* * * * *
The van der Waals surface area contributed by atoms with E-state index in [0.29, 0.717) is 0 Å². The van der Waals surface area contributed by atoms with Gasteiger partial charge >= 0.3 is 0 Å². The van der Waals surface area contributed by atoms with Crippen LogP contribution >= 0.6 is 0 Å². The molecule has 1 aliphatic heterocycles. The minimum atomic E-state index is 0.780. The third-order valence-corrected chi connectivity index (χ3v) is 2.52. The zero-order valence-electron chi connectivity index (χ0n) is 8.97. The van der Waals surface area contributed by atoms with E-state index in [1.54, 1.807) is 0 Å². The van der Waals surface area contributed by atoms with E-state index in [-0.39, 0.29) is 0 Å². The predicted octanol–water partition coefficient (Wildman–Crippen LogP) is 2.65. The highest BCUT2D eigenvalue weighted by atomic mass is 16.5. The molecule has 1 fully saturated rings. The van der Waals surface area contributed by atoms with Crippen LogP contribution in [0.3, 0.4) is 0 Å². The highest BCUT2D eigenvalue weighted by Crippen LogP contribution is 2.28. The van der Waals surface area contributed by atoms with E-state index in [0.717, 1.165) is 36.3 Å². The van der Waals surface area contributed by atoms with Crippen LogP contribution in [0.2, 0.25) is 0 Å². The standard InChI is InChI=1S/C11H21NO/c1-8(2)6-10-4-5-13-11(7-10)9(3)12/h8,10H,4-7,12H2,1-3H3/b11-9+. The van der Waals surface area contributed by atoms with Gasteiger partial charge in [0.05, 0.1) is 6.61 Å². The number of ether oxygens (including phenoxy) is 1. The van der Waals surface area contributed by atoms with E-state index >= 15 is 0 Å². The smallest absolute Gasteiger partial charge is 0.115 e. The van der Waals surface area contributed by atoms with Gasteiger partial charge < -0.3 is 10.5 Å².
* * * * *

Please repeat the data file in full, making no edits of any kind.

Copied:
The van der Waals surface area contributed by atoms with E-state index in [0.29, 0.717) is 0 Å². The van der Waals surface area contributed by atoms with Gasteiger partial charge >= 0.3 is 0 Å². The van der Waals surface area contributed by atoms with Crippen LogP contribution >= 0.6 is 0 Å². The molecule has 1 aliphatic heterocycles. The minimum atomic E-state index is 0.780. The third-order valence-corrected chi connectivity index (χ3v) is 2.52. The zero-order valence-electron chi connectivity index (χ0n) is 8.97. The van der Waals surface area contributed by atoms with E-state index in [1.54, 1.807) is 0 Å². The van der Waals surface area contributed by atoms with E-state index in [-0.39, 0.29) is 0 Å². The predicted octanol–water partition coefficient (Wildman–Crippen LogP) is 2.65. The highest BCUT2D eigenvalue weighted by atomic mass is 16.5. The molecule has 1 fully saturated rings. The van der Waals surface area contributed by atoms with Crippen LogP contribution in [0.3, 0.4) is 0 Å². The highest BCUT2D eigenvalue weighted by Crippen LogP contribution is 2.28. The van der Waals surface area contributed by atoms with E-state index in [0.717, 1.165) is 36.3 Å². The van der Waals surface area contributed by atoms with Crippen LogP contribution in [0.2, 0.25) is 0 Å². The standard InChI is InChI=1S/C11H21NO/c1-8(2)6-10-4-5-13-11(7-10)9(3)12/h8,10H,4-7,12H2,1-3H3/b11-9+. The van der Waals surface area contributed by atoms with Gasteiger partial charge in [0.05, 0.1) is 6.61 Å². The number of ether oxygens (including phenoxy) is 1. The van der Waals surface area contributed by atoms with E-state index >= 15 is 0 Å². The smallest absolute Gasteiger partial charge is 0.115 e. The van der Waals surface area contributed by atoms with Gasteiger partial charge < -0.3 is 10.5 Å².